S/V Triumph lost in the atlantic - Page 59 - SailNet Community
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post #581 of 1257 Old 10-09-2011
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Quote:
Originally Posted by casey1999 View Post
Doug,
During your rescue, did you use Marine SSB to communicate with the coast guard? If so, do you recall the frequecy used (was it emergency freq 2182). If not SSB, what were you using.
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Casey, we used a satellite phone. Dialed a Boston number.
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post #582 of 1257 Old 10-09-2011
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Doug: you are obviously an experienced sailor with a good idea of what you want and need. I am curious: why the three cabin design if its just you and the Mrs.?
We do chartering: Triumph Charters -- Sail with Us!
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post #583 of 1257 Old 10-09-2011
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Rescued

Great they were rescued unharmed.

Its never too late to start again
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post #584 of 1257 Old 10-09-2011
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Great they were rescued unharmed.

Its never too late to start again
Pardon me if I don't quite understand your concept here..... What do you mean by this comment?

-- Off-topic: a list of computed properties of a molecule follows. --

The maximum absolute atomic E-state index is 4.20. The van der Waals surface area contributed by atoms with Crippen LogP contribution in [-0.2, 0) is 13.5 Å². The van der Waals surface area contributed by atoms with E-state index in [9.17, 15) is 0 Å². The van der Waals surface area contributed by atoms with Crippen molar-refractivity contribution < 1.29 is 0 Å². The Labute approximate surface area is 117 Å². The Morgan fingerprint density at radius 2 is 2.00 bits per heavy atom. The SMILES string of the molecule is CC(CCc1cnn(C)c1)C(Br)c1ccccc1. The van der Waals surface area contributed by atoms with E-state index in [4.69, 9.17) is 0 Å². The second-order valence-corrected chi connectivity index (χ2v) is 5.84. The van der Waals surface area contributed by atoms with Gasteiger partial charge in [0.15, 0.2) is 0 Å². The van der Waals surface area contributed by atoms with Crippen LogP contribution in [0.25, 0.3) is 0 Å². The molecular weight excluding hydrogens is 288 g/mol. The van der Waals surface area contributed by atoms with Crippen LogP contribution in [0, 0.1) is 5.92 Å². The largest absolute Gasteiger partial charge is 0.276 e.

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post #585 of 1257 Old 10-09-2011
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And finally, about the stern windows.... why do people fixate on the niceties as negatives, like the granite counters? Does this REALLY HAVE to be a Spartan life to satisfy you? The prior owners have logged THOUSANDS of miles in this vessel. The windows ARE THERE. This IS proof that they withstand the ocean.

Life onboard does not have to be as Spartan as some would think. In fact, life is too short to limit oneself based upon rationalizations of why they shouldn't have the goodies, the niceties, even the "fluff"!

Amazingly enough, you can have granite counters, and aft windows, and large TVs too, and still sail across the Atlantic, or to Marthas Vineyard for the weekend. And I for one would rather have these niceties than not.
The fact those windows are still there "proves" nothing, other than the fact that they have not YET been compromised... Your chainplates on the Gulfstar "proved" they were up to the task of sailing offshore, after all - until, suddenly, they weren't...

You're free to believe what you want to believe, but picture windows in a boat's transom are most definitely NOT a desirable characteristic in an offshore yacht... Now, having such a "nicety" in a liveaboard boat may be one of those trade-offs one might be willing to accept, that's up to you to decide, of course... But, it's certainly the sort of decision that needs to be informed by an awareness of the potential risk for bluewater sailing, that's all I'm saying...

I look at that boat, with all that freeboard and windage forward with that exaggerated clipper bow, and I see a boat that might have a bit of difficulty heaving-to, or lying to a sea-anchor without doing a lot of sailing about... So, with such a boat, running or lying to a drogue might be the preferred heavy weather tactic. However, with such openings in the transom, such an approach is decidedly less appealing, and might limit your options in dealing with heavy weather offshore...

Perhaps I'm just a bit more concerned with this sort of vulnerability designed into a boat, having had a couple of transom portlights on a Taiwanese boat punched in by a breaking sea while entering St. Lucie Inlet many moons ago... It was a very sobering experience, I certainly would not care to duplicate it hundreds of miles offshore, in a full-blown gale or storm...